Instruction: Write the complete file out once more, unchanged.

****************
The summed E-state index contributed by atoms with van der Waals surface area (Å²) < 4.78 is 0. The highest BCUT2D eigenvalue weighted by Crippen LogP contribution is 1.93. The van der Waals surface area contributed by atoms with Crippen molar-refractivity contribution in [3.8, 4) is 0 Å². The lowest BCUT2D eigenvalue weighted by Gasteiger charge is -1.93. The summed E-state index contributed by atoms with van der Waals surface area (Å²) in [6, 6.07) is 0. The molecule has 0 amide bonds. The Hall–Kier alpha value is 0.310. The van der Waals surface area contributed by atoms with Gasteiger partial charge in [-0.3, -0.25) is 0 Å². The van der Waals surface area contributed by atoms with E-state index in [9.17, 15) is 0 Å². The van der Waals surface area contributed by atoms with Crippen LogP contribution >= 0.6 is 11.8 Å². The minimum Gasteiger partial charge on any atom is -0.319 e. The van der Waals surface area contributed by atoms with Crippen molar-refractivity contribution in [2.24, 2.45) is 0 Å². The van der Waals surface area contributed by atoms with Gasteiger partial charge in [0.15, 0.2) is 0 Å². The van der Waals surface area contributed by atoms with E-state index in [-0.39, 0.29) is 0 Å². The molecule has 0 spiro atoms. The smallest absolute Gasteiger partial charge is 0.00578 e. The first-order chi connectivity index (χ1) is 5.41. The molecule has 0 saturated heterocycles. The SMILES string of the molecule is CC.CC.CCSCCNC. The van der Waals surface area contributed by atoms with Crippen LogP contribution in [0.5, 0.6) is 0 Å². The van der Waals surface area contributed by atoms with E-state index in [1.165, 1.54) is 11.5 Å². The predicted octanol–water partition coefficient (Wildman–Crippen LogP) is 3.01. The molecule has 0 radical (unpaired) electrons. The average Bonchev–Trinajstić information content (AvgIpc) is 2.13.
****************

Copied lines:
The summed E-state index contributed by atoms with van der Waals surface area (Å²) < 4.78 is 0. The highest BCUT2D eigenvalue weighted by Crippen LogP contribution is 1.93. The van der Waals surface area contributed by atoms with Crippen molar-refractivity contribution in [3.8, 4) is 0 Å². The lowest BCUT2D eigenvalue weighted by Gasteiger charge is -1.93. The summed E-state index contributed by atoms with van der Waals surface area (Å²) in [6, 6.07) is 0. The molecule has 0 amide bonds. The Hall–Kier alpha value is 0.310. The van der Waals surface area contributed by atoms with Gasteiger partial charge in [-0.3, -0.25) is 0 Å². The van der Waals surface area contributed by atoms with E-state index in [9.17, 15) is 0 Å². The van der Waals surface area contributed by atoms with Crippen LogP contribution >= 0.6 is 11.8 Å². The minimum Gasteiger partial charge on any atom is -0.319 e. The van der Waals surface area contributed by atoms with Crippen molar-refractivity contribution in [2.24, 2.45) is 0 Å². The van der Waals surface area contributed by atoms with Gasteiger partial charge in [0.15, 0.2) is 0 Å². The van der Waals surface area contributed by atoms with E-state index in [-0.39, 0.29) is 0 Å². The molecule has 0 spiro atoms. The smallest absolute Gasteiger partial charge is 0.00578 e. The first-order chi connectivity index (χ1) is 5.41. The molecule has 0 saturated heterocycles. The SMILES string of the molecule is CC.CC.CCSCCNC. The van der Waals surface area contributed by atoms with Crippen LogP contribution in [0.5, 0.6) is 0 Å². The van der Waals surface area contributed by atoms with E-state index in [1.165, 1.54) is 11.5 Å². The predicted octanol–water partition coefficient (Wildman–Crippen LogP) is 3.01. The molecule has 0 radical (unpaired) electrons. The average Bonchev–Trinajstić information content (AvgIpc) is 2.13.